How Wigan's nature reserves are sparing our homes from flooding
North West nature reserves have played their part in preventing catastrophic flooding of homes as well as providing habitats for wildlife.
Bickershaw, Lightshaw Meadows and Wigan Flashes, all in Wigan, Lunt Meadows at Crosby and Brockholes Nature Reserve at Preston have been managed to create areas where floodwater can run, before reaching residential areas.
And while this may cause some disruption to wildlife, things get back to normal fairly quickly according to the Wildlife Trust for Lancashire, Manchester and North Merseyside.
The Bickershaw Nature Reserve, along with the Lightshaw Meadows, filled up with water in its floodwater storage area, preventing major damage to more than 100 properties on the Common Lane Brook area of Westleigh.
The Wildlife Trust’s Wigan Projects Manager Mark Champion said: “Overall, there was around 50 hectares of wetland which is able to store hundreds of thousands of cubed metres of water. It is fabulous to see Bickershaw doing its job of slowing the flow and water storage.
“It will be interesting to follow the story on, to look at how the site and surrounding areas cope with these deluges, like Storm Christophe, in the future.”
Bickershaw’s flood management was designed and implemented by Wigan Council, the Environment Agency and the Wildlife Trust, which manages the site.
In past week, serious breaches of the banks of the River Alt saw thousands of gallons of water flooding into the Lunt Meadows Nature Reserve in Merseyside. The water levels rose so high that parts of the car park were flooded, but it stood firm and prevented major problems in nearby Sefton and Maghull.
Lunt Meadows has been designed to act as both a flood reservoir and a nature reserve, providing wetland habitats for species, such as water vole, marsh harrier and kingfisher, while also holding excess rain and river water. The water is then either absorbed by plants and soils, returns to the atmosphere or is slowly released back into the River Alt, taking the pressure off drains and reducing the likelihood of flooding in more built-up, urban areas.
Recent work at Bickershaw in Wigan has created a water storage pool on the site, reducing local flood risks, similarly to Lunt Meadows.
During this storm, the embankment separating Lunt Meadows from the River Alt was badly damaged by the pressure of the water as it poured over into the reserve. Paths are submerged, and the water remains very deep on site, with only the tops of some bird screens visible. Nevertheless, the wildlife is still at home on site, with barn owls spotted hunting of an evening, hundreds of lapwing displaying and greylag geese swimming across the fields in which they normally graze in the day.
The Wildlife Trust’s Lunt Meadow’s Project Manager Cheryl Ashton said: “We are working closely with the Environment Agency to get the site open but while the reserve remains flooded and inaccessible, we don’t yet know the extent of any damage, and therefore the best approach to fix any issues.
The water is slowly retreating and the wildlife is still present, but we have got to be patient and only open up again when it is safe.
“This event shows the importance of Lunt Meadows in the local area. Not only is it a brilliant site for wildlife – it is proving vital in protecting local communities from severe weather events. Every town needs a Lunt Meadows.”
Other Wildlife Trust reserves have been designed to act as flood plains, keeping damaging amounts of water away from towns and villages.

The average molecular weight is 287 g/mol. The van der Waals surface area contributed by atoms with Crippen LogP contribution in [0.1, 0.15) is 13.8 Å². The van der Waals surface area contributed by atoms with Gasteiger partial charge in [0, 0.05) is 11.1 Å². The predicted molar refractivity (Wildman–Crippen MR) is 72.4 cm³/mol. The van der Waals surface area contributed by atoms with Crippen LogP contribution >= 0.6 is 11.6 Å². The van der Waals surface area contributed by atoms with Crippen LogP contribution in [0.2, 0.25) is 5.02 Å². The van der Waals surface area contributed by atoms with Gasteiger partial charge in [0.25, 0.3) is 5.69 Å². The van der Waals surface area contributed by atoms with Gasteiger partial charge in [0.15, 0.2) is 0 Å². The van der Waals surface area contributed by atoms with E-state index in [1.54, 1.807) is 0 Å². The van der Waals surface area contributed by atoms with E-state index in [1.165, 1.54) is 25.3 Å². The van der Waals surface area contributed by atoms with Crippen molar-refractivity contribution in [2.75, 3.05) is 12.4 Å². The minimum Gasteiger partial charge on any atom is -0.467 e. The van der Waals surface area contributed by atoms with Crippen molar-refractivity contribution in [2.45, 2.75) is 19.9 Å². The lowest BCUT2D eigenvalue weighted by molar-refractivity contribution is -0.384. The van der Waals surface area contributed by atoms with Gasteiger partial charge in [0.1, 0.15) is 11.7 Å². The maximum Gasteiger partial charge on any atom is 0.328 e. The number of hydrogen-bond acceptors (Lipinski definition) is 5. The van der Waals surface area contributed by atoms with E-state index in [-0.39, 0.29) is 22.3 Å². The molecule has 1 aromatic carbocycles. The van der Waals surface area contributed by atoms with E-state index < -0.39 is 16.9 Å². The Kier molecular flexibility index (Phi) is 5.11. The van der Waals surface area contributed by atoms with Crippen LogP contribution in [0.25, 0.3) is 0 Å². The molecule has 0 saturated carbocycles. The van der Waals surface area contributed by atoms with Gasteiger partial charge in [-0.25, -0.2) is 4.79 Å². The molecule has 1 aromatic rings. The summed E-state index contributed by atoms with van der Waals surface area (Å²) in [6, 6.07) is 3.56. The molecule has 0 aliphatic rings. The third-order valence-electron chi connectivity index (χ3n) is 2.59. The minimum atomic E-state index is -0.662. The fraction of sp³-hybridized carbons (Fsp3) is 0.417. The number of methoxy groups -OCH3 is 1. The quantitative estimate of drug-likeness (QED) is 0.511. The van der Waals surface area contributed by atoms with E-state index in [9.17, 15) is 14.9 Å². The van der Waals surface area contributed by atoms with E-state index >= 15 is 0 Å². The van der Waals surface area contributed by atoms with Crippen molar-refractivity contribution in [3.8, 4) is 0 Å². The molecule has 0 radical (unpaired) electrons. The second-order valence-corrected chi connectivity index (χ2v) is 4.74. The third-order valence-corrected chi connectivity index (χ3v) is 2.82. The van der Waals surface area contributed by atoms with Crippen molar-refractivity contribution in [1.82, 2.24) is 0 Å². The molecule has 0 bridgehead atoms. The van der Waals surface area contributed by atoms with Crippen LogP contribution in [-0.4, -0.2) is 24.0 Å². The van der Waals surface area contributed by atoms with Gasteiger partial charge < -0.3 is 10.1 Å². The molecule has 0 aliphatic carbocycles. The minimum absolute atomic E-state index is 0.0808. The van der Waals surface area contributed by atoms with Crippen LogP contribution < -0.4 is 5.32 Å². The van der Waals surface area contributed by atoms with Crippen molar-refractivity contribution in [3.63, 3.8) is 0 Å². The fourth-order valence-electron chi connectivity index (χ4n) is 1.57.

The iconic floating Brockholes Visitor Village rises with the water from the River Ribble when it is flood. The reserve closes on a few occasions when water levels get too high, but it is just doing its job.
Areas of peat around Manchester and North Lancashire and on the moors, soak up rain water, slowing the flow of any floodwater.
Wildlife Trust Campaigns Manager Alan Wright said: “This is why these areas are so carefully managed to hold vast amounts of water and prevent problems spreading to homes. If you need evidence of how things can go wrong you only need to look at the moors where there are areas that are deliberately kept too dry. When it rains heavily the water runs off the moors into rivers and floods towns and villages.
“We are really proud of the work that has been done at Lunt, Bickershaw and Brockholes because it has prevented many thousands of people having to deal with the misery of their homes being flooded.
“While rising water levels are not always ideal for wildlife, once the waters slip back nature just gets on with life. We have designed these habitats to allow that to happen.”
Alan stressed that nature reserves would re-open when they are safe. He said: “We would ask people to be patient and not travel to these reserves until we have the all clear. Just remember they are protecting people’s homes and the wildlife will be there when you return.”
Coppull Mill dam was created several years ago to prevent flooding in several parts of Wigan and has saved properties on numerous occasions since. The unblocking of drains in the Springfield area, previously clogged with dead leaves and other refuse, has also served to prevent local homes from being flooded during and after heavy downpours.
Anyone keen to visit their local nature reserve during lockdown should consult the website www.lancswt.org.uk or www.brockholes.org or check local media to see if they are open.
The Wildlife Trust for Lancashire, Manchester and North Merseyside is dedicated to the protection and promotion of the wildlife in Lancashire, seven boroughs of Greater Manchester and four of Merseyside, all lying north of the River Mersey. It manages around 40 nature reserves and 20 Local Nature Reserves covering acres of woodland, wetland, upland and meadow.
The Trust has 30,000 members, and over 1,200 volunteers.
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